BELLEVILLE — An AIDS service organization asked a court to dismiss a city lawsuit that aims to stop the nonprofit's needle-exchange program.
A motion hearing for the case is at 8:30 a.m. Monday in Room 407 of the St. Clair County Building.
Bethany Place filed a response to the city's suit on March 12 and said the city of Belleville waited too long to complain that the needle-exchange program violates the city's zoning ordinance, according to court documents.
Bethany Place said it has operated a needle-exchange program since 2009 and the city is only now, four years later, complaining that the program is in violation.
"It is highly unfair and prejudicial to (Bethany Place) and those clients served by the needle-exchange program to now complain to this court that the program violates the zoning ordinance after so much time has passed," Bethany Place argues in its response to the city's suit.
Bethany Place also filed a counterclaim, asking that the city be forced to pay Bethany Place's attorney fees.
The city believes Bethany Place's needle-exchange program violates the type of operations allowed for that site per the city's zoning codes, according to the lawsuit filed Feb. 6.
"We didn't know for the longest time it's been going on," Mayor Mark Eckert said. "We had a complaint. We had to act on the complaint. ... When we researched the law (our attorney) felt like they had to get a variance."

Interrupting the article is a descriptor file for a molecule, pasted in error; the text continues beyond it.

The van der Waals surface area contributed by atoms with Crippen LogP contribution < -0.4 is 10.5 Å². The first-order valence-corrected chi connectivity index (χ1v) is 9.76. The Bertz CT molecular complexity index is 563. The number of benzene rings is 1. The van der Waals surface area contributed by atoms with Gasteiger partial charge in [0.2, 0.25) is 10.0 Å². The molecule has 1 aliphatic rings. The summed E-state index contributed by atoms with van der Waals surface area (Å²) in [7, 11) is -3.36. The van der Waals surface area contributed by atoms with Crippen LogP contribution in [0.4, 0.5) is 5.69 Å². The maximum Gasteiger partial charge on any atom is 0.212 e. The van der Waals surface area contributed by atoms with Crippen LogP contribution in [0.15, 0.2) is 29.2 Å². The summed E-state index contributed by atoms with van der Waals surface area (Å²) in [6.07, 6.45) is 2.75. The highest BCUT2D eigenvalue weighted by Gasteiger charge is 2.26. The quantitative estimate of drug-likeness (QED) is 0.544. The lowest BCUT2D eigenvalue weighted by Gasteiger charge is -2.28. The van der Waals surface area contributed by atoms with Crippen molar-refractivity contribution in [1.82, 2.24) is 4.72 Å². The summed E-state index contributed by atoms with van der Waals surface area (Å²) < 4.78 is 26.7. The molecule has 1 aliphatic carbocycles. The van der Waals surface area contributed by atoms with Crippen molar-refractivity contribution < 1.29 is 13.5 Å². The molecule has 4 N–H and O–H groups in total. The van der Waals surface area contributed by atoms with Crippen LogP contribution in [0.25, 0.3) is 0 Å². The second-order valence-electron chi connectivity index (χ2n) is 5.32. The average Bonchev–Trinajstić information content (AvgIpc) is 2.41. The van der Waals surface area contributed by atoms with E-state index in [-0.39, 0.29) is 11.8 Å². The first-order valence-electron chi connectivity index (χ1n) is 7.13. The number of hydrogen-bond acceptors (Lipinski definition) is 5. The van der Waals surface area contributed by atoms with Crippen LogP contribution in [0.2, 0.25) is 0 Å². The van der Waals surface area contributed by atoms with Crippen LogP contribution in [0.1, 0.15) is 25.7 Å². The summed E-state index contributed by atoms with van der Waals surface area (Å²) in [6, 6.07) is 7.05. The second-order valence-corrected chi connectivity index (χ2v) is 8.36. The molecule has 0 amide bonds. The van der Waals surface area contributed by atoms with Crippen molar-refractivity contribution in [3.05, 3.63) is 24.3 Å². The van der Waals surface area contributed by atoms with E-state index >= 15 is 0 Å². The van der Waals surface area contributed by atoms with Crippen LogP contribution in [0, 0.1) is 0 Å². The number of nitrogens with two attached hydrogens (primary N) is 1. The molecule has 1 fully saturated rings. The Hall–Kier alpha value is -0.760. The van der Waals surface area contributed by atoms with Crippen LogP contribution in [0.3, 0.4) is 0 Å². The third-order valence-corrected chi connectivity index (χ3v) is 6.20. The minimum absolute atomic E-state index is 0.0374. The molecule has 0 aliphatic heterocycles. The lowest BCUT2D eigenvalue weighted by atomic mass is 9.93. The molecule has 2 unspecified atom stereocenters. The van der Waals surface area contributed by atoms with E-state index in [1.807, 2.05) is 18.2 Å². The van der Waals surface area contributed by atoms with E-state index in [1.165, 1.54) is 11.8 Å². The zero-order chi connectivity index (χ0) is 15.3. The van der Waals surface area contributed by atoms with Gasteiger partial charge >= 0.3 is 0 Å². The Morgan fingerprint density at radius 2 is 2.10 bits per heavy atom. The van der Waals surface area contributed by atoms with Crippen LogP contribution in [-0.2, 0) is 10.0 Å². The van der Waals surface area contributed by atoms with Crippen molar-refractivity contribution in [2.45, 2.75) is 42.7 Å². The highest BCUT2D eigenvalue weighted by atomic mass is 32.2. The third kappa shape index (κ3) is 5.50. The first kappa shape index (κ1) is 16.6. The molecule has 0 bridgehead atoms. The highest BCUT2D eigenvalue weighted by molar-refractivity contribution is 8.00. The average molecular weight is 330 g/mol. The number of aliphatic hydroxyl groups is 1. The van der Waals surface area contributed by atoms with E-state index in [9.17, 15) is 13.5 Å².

The city wants to fine the agency $250 to $1,000 for each day it operates the program.
The city asked the agency in October to cease the program and go before the city's Zoning Board of Appeals. Bethany Place has not applied for a variance.
Bethany Place believes the city's zoning code allows for the operation of a needle-exchange program at 821 W. A St., an area zoned as a light-industry district.
The organization also believes the program was permitted by a use variance granted on June 15, 1998.
Mark Peebles, the attorney representing Bethany Place, stated in the organization's response that the needle exchange is a public health service "designed to stop the spread of HIV and AIDS."
Eckert previously said residents complained of finding needles in their yards, and police officers have witnessed drug use in front of the organization's building.
But in correspondence with the Illinois Department of Public Health, Bethany Place executive director Angela Barnes said Bethany Place has not received any calls from neighbors reporting discarded syringes. If notified, Bethany Place staff would clean up any dropped syringes and dispose of the items properly, she said.
The organization gives intravenous drug users sterile needles and provides other services to help prevent the spread of blood-transmitted diseases such as HIV and hepatitis C.
St. Clair County has some of the state's highest numbers of confirmed and new HIV/AIDS cases outside of Chicago.
Contact reporter Jacqueline Lee at firstname.lastname@example.org or 239-2655. Follow her on Twitter at twitter.com/BNDBelleville.